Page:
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Hoffmann, R. A wiki for the life sciences where authorship matters. Nature Genetics (2008)

Tryptophan fluorescence quenching as a monitor for the protein conformation changes occurring during the photocycle of bacteriorhodopsin under different perturbations.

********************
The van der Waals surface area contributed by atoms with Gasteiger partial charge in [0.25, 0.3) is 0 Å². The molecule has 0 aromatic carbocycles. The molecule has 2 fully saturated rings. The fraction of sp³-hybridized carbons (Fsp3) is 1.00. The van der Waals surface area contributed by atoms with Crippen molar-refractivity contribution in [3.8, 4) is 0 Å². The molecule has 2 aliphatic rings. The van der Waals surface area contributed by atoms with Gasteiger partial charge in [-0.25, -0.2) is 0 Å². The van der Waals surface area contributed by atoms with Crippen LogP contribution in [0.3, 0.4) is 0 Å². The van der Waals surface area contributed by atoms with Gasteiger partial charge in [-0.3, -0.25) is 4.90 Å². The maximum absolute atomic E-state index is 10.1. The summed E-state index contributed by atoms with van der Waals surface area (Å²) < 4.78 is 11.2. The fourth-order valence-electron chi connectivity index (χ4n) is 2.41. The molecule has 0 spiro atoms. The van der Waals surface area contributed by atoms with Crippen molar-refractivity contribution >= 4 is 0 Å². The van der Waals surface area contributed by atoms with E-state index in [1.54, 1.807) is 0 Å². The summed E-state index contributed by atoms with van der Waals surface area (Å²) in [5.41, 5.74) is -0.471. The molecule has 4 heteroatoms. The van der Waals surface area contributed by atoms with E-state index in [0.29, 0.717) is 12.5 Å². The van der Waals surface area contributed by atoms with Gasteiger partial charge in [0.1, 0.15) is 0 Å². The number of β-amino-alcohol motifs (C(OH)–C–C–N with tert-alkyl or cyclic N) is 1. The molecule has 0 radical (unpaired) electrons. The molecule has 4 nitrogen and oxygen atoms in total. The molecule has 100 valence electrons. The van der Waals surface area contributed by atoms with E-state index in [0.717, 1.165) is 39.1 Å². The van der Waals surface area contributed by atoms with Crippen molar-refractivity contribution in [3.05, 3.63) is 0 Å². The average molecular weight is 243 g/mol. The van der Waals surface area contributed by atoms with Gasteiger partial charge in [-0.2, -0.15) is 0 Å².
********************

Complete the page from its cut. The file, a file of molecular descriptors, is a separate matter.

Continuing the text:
The rates of the quenching and recovery of tryptophan fluorescence are determined in the microsecond-millisecond time scale during the photocycle of bacteriorhodopsin under different perturbations. The kinetics suggest the presence of two quenching processes, a rapid one (on the time scale of photocycle intermediate L550 formation or faster) and a slow one (slightly slower than the slow component of intermediate M412 formation). The slow quenching process is found to respond to different perturbations in the same manner as the slow component of M412 formation. It has the same activation energy, it is inhibited if metal cations are removed, it is negligible at pH values greater than the pKa of tyrosine, and its rate is slowed down when 75% of the lipids are removed. These results, together with the observed value of the quenching activation energy, suggest that the rates of the tryptophan fluorescence quenching, like those of tyrosinate and M412 formations during the cycle, are all determined by the rates of the protein conformation changes. The pH studies of the slow quenching process show that the maximum quenching probability occurs at neutral pH. A rapid decrease in quenching occurs at lower pH (approximately 3 and approximately 5.5) and higher pH (approximately 9). Two quenching mechanisms involving energy transfer to either retinal or to tyrosinate are considered. Protein conformation changes resulting from a change in the ionization state of amino acids of different pKa values could change the tryptophan-retinal (or tryptophan-tyrosinate) coupling and thus the quenching efficiency.[1]


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